Re:More Slashdot misdirection BS (0)

Anonymous Coward | about a year ago | (#44378563)

Posted and approved by our resident Slashdot misdirection BS Fed propaganda account - non other than Cold Fjord. Strawmen are his bread and butter...

272 Petabytes is dead on... (3, Interesting)

nbritton (823086) | about a year ago | (#44378433)

The claim that a years worth of phone calls is around 272 petabytes is dead on, it matches up perfectly with some back of the napkin calculations I did a while back based on a published report from the FCC[1]. Depending on the encoding bitrate, the range I had was 107 PB for 8 Kbps audio to 430 PB for 32 Kbps audio. 272 PB is about 20 Kbps, exactly in the middle...

http://slashdot.org/comments.pl?sid=3871487&cid=44027425 [slashdot.org]

[1]: http://transition.fcc.gov/Bureaus/Common_Carrier/Reports/FCC-State_Link/IAD/trend605.pdf [fcc.gov]

The report only documents up to year 2000, but I presumed POTS service had leveled out with the emergence of VOIP and SMS messaging.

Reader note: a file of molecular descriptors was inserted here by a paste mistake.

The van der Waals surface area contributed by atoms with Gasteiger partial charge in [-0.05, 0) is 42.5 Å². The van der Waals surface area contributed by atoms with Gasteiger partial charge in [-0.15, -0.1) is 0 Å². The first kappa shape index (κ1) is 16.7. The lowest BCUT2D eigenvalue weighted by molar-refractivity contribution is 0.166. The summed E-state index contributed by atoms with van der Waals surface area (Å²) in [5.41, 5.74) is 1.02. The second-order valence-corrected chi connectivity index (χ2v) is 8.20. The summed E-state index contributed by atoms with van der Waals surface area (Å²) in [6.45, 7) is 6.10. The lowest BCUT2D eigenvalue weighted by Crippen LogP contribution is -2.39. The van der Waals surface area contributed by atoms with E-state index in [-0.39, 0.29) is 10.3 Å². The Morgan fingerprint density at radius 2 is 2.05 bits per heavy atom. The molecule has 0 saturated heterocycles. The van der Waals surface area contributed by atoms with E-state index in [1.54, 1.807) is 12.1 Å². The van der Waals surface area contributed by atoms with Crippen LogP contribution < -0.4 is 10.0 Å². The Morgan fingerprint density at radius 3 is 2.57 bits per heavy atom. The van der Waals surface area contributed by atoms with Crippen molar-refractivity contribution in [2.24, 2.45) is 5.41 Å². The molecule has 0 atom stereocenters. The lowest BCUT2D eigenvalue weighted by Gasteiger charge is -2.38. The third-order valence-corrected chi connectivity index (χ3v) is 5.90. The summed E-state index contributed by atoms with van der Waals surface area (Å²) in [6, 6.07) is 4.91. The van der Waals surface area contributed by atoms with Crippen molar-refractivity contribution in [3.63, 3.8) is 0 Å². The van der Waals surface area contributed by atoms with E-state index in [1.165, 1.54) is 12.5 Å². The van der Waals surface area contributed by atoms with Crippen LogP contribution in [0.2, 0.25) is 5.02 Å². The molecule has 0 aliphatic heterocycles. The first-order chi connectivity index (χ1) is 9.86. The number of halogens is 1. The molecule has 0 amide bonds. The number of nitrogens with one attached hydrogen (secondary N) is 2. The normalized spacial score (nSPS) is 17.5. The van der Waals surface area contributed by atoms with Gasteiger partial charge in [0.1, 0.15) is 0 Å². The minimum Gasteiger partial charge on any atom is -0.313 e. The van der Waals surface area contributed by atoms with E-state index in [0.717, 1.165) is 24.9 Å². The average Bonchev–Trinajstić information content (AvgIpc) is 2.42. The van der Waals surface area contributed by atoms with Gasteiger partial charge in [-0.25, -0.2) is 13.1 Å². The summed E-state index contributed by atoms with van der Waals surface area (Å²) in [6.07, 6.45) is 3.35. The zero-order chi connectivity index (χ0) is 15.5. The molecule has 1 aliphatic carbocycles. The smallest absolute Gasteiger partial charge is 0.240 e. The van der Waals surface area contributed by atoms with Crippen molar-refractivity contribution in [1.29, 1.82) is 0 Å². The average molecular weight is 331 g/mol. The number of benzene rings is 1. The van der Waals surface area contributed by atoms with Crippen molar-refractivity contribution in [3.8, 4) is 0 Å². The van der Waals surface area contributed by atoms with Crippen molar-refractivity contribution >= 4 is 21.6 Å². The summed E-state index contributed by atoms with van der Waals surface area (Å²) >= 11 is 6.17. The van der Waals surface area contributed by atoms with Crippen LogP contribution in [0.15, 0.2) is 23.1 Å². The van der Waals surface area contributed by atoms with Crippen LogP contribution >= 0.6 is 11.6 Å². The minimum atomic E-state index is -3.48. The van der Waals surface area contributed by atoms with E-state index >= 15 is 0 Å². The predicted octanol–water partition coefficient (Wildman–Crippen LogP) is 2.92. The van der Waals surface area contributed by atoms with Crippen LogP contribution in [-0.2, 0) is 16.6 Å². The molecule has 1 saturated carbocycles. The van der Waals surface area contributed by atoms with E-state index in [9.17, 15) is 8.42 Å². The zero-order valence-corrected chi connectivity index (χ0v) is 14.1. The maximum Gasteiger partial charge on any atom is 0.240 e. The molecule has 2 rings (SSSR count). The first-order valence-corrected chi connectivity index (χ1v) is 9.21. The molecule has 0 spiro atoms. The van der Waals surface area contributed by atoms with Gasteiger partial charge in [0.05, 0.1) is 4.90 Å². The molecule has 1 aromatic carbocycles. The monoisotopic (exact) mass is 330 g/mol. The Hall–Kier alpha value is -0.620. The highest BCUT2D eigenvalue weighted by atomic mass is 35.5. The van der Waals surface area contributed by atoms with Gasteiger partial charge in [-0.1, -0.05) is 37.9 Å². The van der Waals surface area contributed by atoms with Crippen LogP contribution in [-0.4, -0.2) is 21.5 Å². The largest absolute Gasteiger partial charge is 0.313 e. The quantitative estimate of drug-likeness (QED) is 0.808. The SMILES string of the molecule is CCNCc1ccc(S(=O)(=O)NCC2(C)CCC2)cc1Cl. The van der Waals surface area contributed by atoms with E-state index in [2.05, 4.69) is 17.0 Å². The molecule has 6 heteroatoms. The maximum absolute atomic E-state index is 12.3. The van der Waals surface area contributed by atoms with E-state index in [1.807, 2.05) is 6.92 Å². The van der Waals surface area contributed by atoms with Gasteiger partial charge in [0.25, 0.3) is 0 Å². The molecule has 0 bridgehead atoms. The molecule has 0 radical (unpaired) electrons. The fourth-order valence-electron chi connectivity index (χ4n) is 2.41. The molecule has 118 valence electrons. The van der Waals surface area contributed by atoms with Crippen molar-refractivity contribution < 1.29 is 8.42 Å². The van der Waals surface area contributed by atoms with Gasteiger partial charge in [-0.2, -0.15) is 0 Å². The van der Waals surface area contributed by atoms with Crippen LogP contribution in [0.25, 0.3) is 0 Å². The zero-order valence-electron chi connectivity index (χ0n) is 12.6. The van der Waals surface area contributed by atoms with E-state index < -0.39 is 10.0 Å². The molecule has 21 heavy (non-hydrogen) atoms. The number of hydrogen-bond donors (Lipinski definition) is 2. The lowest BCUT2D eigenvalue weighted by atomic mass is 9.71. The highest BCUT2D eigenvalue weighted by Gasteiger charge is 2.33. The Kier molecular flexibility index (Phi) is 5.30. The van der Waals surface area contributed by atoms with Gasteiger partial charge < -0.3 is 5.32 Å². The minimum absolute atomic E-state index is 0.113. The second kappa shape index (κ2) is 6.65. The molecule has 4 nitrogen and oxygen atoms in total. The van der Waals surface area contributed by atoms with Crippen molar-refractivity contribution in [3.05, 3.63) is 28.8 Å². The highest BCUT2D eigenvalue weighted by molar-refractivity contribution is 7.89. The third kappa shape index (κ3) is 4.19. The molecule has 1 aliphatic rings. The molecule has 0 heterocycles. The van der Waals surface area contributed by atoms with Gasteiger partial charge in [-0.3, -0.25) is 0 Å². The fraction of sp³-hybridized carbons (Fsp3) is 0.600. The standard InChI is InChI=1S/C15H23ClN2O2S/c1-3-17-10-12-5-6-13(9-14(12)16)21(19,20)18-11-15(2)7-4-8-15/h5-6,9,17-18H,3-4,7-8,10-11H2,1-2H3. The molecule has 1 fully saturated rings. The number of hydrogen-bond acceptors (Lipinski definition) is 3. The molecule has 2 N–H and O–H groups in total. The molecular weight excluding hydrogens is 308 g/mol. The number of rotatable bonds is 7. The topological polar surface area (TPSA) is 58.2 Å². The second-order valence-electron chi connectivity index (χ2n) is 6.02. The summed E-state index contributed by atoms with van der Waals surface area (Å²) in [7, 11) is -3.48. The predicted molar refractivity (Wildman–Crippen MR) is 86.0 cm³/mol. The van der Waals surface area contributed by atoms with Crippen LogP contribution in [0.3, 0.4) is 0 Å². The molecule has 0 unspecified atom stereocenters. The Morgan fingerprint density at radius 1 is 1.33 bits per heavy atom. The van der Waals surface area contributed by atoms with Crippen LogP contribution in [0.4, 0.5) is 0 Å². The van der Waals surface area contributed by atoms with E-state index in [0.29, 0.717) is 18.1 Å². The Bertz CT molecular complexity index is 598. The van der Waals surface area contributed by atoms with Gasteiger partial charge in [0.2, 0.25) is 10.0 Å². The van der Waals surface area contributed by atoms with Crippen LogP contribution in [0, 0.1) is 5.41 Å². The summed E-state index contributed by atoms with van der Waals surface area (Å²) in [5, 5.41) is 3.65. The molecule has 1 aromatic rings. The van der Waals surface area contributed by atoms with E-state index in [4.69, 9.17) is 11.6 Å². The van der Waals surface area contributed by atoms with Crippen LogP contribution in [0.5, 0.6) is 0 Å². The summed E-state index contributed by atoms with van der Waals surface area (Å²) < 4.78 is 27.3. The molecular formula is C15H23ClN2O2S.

Re:272 Petabytes is dead on... (0)

Anonymous Coward | about a year ago | (#44378775)

is dead on, it matches up perfectly with some back of the napkin calculations

"dead on" and "back of the envelope" are idioms that do not go together. Or are napkins more accurate than envelopes? I never knew.

National Stupid Association (0)

Anonymous Coward | about a year ago | (#44378471)

I feel sorry for the people who will have to go throught all this data.

Obviously the previous reports were wrong (1)

iYk6 (1425255) | about a year ago | (#44378583)

Obviously the previous reports were wrong. Anybody familiar with computers and storage space knew that the numbers reported by NPR and other "news" outlets were ridiculous. They were saying that the center would hold 5 zetabytes, and would only cost $1.2 billion! That's about 25 cents per TB.